Over the past several weeks, we’ve been discussing Open Broadcaster Software (OBS), an open-source video product application. You can catch up on the previous articles and learn how to use this free application:
- Video Production with OBS: What It Is and Why You Should Use It
- Open Broadcaster Software (OBS): Installing and Configuring
- OBS Chapter 3: Sources and Scenes
- Open Broadcaster Software – Part 4: Recordings and Streams
- OBS Chapter 5: Hotkeys, More Sources, and Resources
Now, OBS is quite powerful and adequate for many consumer and even professional video live-streaming or recording use cases, but it can have its limitations. In today’s article, we’ll discuss why it may be more advantageous to look at commercial apps and talk about the features of some of the more popular Mac video production apps. In addition, if your budget is limited to the free OBS application, we’ll talk about how to get support.
Reasons to Not Use OBS
At the end of the last article in this series, I noted that “while OBS is a great way to start getting into livestream production, it’s an example of ‘You get what you pay for’ in that it lacks good support, unexplainable bugs sometimes crop up, and it doesn’t have built-in features that can make your livestream work even easier.“
One of my pet peeves was when I was looking for plugins for OBS. I’d see one that added a feature I really wanted, only to find out that it was only available on the Windows version of OBS. When I run apps, I no longer want to run them in a virtual machine or have to reboot my Mac into Windows running on Boot Camp. Especially with video, the best performance comes with a native app or plugin. Not having access to many of those plugins will crimp my style a bit, but at this time I’ll have to make do with those plugins that work on the Mac platform.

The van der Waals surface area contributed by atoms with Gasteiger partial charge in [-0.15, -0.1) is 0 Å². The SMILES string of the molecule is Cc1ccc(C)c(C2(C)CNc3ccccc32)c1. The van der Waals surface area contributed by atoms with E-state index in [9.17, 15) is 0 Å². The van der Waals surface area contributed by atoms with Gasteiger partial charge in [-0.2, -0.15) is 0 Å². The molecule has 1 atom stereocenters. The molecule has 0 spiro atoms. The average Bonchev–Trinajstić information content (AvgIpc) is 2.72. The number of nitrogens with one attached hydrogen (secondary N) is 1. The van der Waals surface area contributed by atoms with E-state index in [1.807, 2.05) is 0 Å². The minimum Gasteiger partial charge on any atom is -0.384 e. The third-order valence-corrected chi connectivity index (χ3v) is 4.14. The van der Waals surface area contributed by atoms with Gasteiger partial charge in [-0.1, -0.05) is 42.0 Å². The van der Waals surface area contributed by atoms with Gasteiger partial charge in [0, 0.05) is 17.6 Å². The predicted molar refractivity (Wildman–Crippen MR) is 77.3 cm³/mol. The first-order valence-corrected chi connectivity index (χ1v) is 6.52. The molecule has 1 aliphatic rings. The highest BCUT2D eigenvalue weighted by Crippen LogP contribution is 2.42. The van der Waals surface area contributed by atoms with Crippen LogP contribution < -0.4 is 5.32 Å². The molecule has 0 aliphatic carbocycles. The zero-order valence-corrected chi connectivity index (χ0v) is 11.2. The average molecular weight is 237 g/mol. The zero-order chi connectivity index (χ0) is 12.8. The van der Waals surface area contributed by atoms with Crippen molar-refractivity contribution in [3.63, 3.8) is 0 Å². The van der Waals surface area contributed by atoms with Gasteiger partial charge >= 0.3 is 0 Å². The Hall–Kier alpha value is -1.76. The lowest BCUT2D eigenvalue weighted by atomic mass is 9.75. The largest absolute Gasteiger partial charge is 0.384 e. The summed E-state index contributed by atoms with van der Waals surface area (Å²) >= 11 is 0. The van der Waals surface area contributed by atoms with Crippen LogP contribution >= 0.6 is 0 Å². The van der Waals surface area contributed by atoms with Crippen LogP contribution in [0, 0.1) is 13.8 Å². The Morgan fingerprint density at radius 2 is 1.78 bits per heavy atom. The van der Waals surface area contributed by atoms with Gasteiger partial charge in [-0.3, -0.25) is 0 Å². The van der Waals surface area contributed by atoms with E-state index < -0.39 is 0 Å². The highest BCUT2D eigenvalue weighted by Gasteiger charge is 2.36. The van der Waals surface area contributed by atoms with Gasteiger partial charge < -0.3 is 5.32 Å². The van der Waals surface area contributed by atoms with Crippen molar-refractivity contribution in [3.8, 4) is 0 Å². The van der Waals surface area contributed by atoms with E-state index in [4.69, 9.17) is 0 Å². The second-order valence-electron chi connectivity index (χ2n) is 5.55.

For companies or individuals who are using OBS for profit, support can be an issue as well. Let’s say you have a scheduled show ready to go live in two hours, and all of a sudden OBS is crashing every time you boot up. Although you can get support through the OBS community, chances are good that your show will not happen. Commercial software companies can provide you with real support, although that often comes at a cost.
Finally, there’s another limitation — the user. Many people just getting into live-streaming can find sources, scenes, overlays, and even just setting up a single stream to something like YouTube to be overwhelming. The user interface of OBS isn’t exactly its top selling point, and trying to remember hotkeys or even which Stream Deck button to push can be confusing in the middle of an on-air interview.
Let’s take a look at three alternatives to OBS.
The first alternative I’ll discuss is mimoLive from Boinx Software. The app is free to try for 14 days, and if you’ve tried OBS as a result of this series, you’ll be familiar with the setup and terminology. Pricing is $20 per month for non-profit organizations (mimoLive Non-Profit), $70 monthly for commercial use (mimoLive Studio), and $200 per month for broadcast organizations (mimoLive Broadcast). Boinx offers discounts for annual and three-year purchases that are quite reasonable.
For your average person or business that wants to set up a daily or weekly livestream, monetize a livestream on YouTube, government organizations and universities, churches, and so on, the Studio version is perfect. That $70 monthly subscription gets you a lot — an app that is optimized for Mac and constantly updated, has a wide range of built-in features, and support. The Broadcast version comes with what’s called “Fastlane Support”, which is expedited support for those TV stations and other broadcast organizations that need answers immediately.
What you get with mimoLive is a full-featured live video suite. As you can see in the image at the start of this section, you have the familiar “Program Output” window, which is what the audience will see, as well as a number of other sources. Boinx provides other sources as well — mimoCall is a way to have other guests show up on your show (audio only) by just opening a URL in a web browser, while mimoLive Reporter is free iOS software that works with mimoLive to give “roving reporters” a way to send video back to your studio.